His Treatise on Gems (Trattato delle gemme, 1565) falls into the lapidary tradition, with Dolce discussing not only the physical qualities of jewels but the power infused in them by the stars. As his authorities, he cites Aristotle, the Persian philosopher Avicenna, Averroes, and the Libri mineralium of Albert the Great among others, but, according to Ronnie H. Terpening, he appears to have simply translated Camillo Leonardo's Speculum lapidum (1502) without crediting the earlier author. In addition to translating Cicero's De Oratore (1547), Dolce authored several treatises on language, among them the Osservationi nella volgar lingua (1550). This was a linguistic and grammatical study in which Dolce draws examples from and comments on Dante, Boccaccio, and Ariosto, among others.
In the genre of chivalric romance, Dolce produced several reworkings of traditional material, including Sacripante (1536), Palmerino (1561), Primaleone, figliuolo di Palmerino (1562), and the posthumous Prime imprese del conte Orlando (The Early Deeds of Count Orlando) (1572).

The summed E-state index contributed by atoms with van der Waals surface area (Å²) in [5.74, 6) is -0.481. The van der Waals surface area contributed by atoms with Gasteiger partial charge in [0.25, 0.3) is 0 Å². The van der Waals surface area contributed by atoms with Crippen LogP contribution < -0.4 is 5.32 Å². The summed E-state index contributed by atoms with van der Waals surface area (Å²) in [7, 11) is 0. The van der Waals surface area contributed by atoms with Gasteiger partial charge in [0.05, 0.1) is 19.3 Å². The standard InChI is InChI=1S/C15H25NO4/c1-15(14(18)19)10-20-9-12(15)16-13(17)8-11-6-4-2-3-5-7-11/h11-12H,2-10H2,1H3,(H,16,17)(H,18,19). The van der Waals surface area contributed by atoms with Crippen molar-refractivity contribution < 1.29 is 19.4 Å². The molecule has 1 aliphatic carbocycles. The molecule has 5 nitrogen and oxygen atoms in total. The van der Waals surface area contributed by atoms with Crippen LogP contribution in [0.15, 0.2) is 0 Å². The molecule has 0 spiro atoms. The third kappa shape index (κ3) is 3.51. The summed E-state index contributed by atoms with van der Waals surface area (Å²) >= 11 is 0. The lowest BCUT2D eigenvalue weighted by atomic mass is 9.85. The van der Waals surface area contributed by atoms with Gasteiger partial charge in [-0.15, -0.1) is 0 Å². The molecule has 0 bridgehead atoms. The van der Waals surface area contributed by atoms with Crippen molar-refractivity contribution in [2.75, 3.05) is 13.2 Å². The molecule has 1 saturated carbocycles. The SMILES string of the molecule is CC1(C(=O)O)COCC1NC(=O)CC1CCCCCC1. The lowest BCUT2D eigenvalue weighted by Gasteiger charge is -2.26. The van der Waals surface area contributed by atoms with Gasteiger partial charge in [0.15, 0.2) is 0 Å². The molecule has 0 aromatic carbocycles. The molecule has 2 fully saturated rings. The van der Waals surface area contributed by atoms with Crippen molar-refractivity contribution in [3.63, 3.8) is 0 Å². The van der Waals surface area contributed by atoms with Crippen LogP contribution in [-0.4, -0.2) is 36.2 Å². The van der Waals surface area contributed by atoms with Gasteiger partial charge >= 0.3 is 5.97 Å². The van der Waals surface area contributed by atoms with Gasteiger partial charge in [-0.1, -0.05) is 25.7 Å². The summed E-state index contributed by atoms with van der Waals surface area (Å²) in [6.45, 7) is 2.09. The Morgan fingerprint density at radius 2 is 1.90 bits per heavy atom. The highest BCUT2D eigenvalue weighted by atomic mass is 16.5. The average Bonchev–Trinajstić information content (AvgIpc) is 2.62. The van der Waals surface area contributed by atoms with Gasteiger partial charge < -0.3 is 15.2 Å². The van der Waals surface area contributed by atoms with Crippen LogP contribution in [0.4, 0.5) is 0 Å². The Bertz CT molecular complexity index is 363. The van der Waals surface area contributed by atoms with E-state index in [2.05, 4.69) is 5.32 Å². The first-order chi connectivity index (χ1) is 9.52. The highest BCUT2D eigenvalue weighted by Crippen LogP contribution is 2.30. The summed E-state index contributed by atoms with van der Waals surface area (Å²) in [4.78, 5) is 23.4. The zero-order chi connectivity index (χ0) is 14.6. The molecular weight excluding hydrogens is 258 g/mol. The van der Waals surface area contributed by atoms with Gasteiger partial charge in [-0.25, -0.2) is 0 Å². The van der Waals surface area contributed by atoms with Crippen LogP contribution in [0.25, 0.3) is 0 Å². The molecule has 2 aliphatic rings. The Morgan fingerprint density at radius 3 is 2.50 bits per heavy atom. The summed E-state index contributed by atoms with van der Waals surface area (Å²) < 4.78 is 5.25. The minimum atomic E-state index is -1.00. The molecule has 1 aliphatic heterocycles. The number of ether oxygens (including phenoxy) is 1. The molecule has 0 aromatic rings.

Drawing heavily on Virgil, he wrote an epic poem on Aeneas, the Enea, published the year of his death. For those who had no knowledge of Greek or Latin, he compiled a work in ottava rima, L'Achille et l'Enea, joining Homer's epic to Virgil's, a work published posthumously in 1570.
Editions of Other Writers
Among the authors edited by Dolce (for which see "Works" above), he focused most significantly on Ariosto. He edited three of Ariosto's comedies, La Lena (c. 1530), Il Negromante (c. 1530), and I Suppositi (1551); the poet's Rime (1557), and the Orlando furioso (1535). For the latter poem, he published a work explaining the more difficult aspects, the Espositioni (1542), and an analysis of the poem's figurative language, the Modi affigurati (1554).
Whether Dolce knew Greek or not has been questioned by Emmanuel Antonio Cicogna. Nevertheless, using (but not acknowledging) Latin translations of authors such as Euripides, he translated the works of several Greek authors into Italian, among them Achilles Tatius (Leucippe and Clitophon, 1544), Homer's Odyssey (L'Ulisse, 1573, posthumous) and the History of the Greek Emperors (1569, posthumous) by Nicetas Acominatus. He also translated various Latin authors, sometimes very loosely, other times, such as for Seneca's ten tragedies, with fidelity to the original.
Ronnie H. Terpening concludes his book on Dolce by noting that
Truly, then as now, taking into account all his imperfections and those of the age, this is a worthy career for any man or woman of letters. Without his unstinting efforts, the history and development of Italian literature would surely be the poorer. In addition, if what others have said about him is accurate, Dolce was also a good man, for after “indefatigable” the adjectives used most often to describe him are “pacifico” and, of course, “dolce”. In such a contentious age, these are simple but high words of praise indeed. (p. 169)